Buy Dendreon Corp. (DNDN): DNDN develops targeted therapeutics to treat cancer using active immunotherapies, monoclonal antibodies and small molecules. Among investor circles, it is probably best known as the maker of Provenge® for Prostate Cancer. The stock was down 9.4% yesterday, testing the bottom of the range that it has traded in since it received close to an 80% shave after reporting slower than expected growth in Provenge on August 3rd.
We covered DNDN earlier on August 8th and August 15th, opining that its miss last quarter was a sales and marketing failure that is part of the growing pains of going from a research and development to a commercial stage. Although admittedly, management did a poor job in making that transition, these issues are fixable by revamping their marketing and re-training their sales force. Already, on September 8th, DNDN reported August gross revenue of approximately $22 million from Provenge® sales, a significant month-to-month increase of over 15% over reported July sales of $19 million. Meanwhile, current DNDN valuation at $1.36 billion is assuming Provenge® annual sales will peak at $300-$500 million, based on a three to five multiple to peak sales. With $22 million in sales in August, a growth trajectory of over 15% month-over-month, and potential international sales starting with the EU in 2013, even the top-end of this range seems within easy reach. Furthermore, the company announced restructuring plans that lowers the cash flow break even position in the U.S. at an annual run rate of approximately $500 million in revenue.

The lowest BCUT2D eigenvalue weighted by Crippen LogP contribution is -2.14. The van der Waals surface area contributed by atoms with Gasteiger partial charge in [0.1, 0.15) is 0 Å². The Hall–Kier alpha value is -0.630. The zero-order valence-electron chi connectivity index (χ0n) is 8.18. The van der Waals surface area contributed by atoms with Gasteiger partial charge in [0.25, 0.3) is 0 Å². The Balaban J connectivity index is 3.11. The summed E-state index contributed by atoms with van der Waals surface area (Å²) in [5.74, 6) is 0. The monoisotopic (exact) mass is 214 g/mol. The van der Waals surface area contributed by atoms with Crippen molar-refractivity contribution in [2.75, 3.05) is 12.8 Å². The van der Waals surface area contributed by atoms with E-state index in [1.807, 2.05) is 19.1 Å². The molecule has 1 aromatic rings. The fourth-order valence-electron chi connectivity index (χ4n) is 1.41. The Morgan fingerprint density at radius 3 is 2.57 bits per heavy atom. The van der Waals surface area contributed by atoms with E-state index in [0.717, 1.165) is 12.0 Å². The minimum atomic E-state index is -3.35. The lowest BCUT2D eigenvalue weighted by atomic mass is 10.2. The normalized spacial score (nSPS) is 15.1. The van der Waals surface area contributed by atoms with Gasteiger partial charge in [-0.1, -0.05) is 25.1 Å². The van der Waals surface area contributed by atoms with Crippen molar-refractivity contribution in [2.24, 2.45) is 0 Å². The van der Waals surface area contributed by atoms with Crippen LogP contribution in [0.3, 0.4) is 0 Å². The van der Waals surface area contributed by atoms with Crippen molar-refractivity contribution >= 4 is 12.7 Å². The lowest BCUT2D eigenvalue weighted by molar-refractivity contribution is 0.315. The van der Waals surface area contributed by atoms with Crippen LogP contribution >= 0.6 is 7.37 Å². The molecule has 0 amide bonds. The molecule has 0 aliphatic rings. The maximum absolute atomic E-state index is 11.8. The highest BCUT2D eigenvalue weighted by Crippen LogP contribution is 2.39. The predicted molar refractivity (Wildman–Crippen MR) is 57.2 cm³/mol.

Buy Zalicus Inc. (ZLCS): ZLCS, formerly known as CombinatoRx, develops new drugs built from synergistic combinations of approved drugs and new chemical entities to treat immuno-inflammatory and metabolic diseases. Its shares fell 10.9% yesterday on no company-specific recent news; rather, shares have been weak and have fallen off by almost two-thirds since early July on weak sales for its pain drug Exalgo that it has licensed out to Covidien Plc (COV), an Irish developer of medical devices, pharmaceutical and imaging products.
We believe that at yesterday’s closing price of 98c, ZLCS shares are rapidly entering buy territory. Besides royalty revenues from Exalgo sales, however disappointing they may be, the company also has Synavive in phase 2b development for rheumatoid arthritis, a huge opportunity given that there are over 100 million people in the U.S. alone that suffer from rheumatoid and osteoarthritis. Furthermore, ZLCS has a robust early stage pipeline that includes collaborations with Novartis (NVS), and also with Sanofi (SNY) for persistent allergic conjunctivitis. Furthermore, ZLCS has over $55 million in cash and short-term investments and $11 million in debt, so that its cash balance is currently 44c per share. Wall Street analysts are also bullish on the company, and of the five analysts that cover the company, four rate it at strong buy and one at buy; and the mean price target is $4.40. Specifically, Rodman & Renshaw, Wedbush and JMP Securities have $5 price targets on the company, and Oppenheimer recently reduced their target to $3 from $4.